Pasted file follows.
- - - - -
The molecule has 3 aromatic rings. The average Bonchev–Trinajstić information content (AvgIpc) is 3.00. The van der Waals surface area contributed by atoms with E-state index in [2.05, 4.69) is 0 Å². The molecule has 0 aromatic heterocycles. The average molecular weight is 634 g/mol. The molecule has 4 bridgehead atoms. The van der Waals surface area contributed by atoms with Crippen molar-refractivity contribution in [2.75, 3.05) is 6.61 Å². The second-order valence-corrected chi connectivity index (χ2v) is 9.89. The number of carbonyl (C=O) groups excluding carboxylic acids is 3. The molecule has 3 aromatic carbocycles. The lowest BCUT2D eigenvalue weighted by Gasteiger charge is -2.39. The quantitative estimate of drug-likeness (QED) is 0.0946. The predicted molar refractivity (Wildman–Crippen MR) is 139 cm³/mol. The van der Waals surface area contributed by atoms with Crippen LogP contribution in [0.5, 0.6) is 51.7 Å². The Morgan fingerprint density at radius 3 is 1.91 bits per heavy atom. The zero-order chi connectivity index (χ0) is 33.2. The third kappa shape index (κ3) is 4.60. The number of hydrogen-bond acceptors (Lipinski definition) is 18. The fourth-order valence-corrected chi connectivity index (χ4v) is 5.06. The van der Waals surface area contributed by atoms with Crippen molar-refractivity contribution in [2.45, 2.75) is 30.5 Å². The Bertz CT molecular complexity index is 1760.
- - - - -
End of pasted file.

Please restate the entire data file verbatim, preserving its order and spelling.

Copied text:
The molecule has 3 aromatic rings. The average Bonchev–Trinajstić information content (AvgIpc) is 3.00. The van der Waals surface area contributed by atoms with E-state index in [2.05, 4.69) is 0 Å². The molecule has 0 aromatic heterocycles. The average molecular weight is 634 g/mol. The molecule has 4 bridgehead atoms. The van der Waals surface area contributed by atoms with Crippen molar-refractivity contribution in [2.75, 3.05) is 6.61 Å². The second-order valence-corrected chi connectivity index (χ2v) is 9.89. The number of carbonyl (C=O) groups excluding carboxylic acids is 3. The molecule has 3 aromatic carbocycles. The lowest BCUT2D eigenvalue weighted by Gasteiger charge is -2.39. The quantitative estimate of drug-likeness (QED) is 0.0946. The predicted molar refractivity (Wildman–Crippen MR) is 139 cm³/mol. The van der Waals surface area contributed by atoms with Crippen LogP contribution in [0.5, 0.6) is 51.7 Å². The Morgan fingerprint density at radius 3 is 1.91 bits per heavy atom. The zero-order chi connectivity index (χ0) is 33.2. The third kappa shape index (κ3) is 4.60. The number of hydrogen-bond acceptors (Lipinski definition) is 18. The fourth-order valence-corrected chi connectivity index (χ4v) is 5.06. The van der Waals surface area contributed by atoms with Crippen molar-refractivity contribution in [2.45, 2.75) is 30.5 Å². The Bertz CT molecular complexity index is 1760.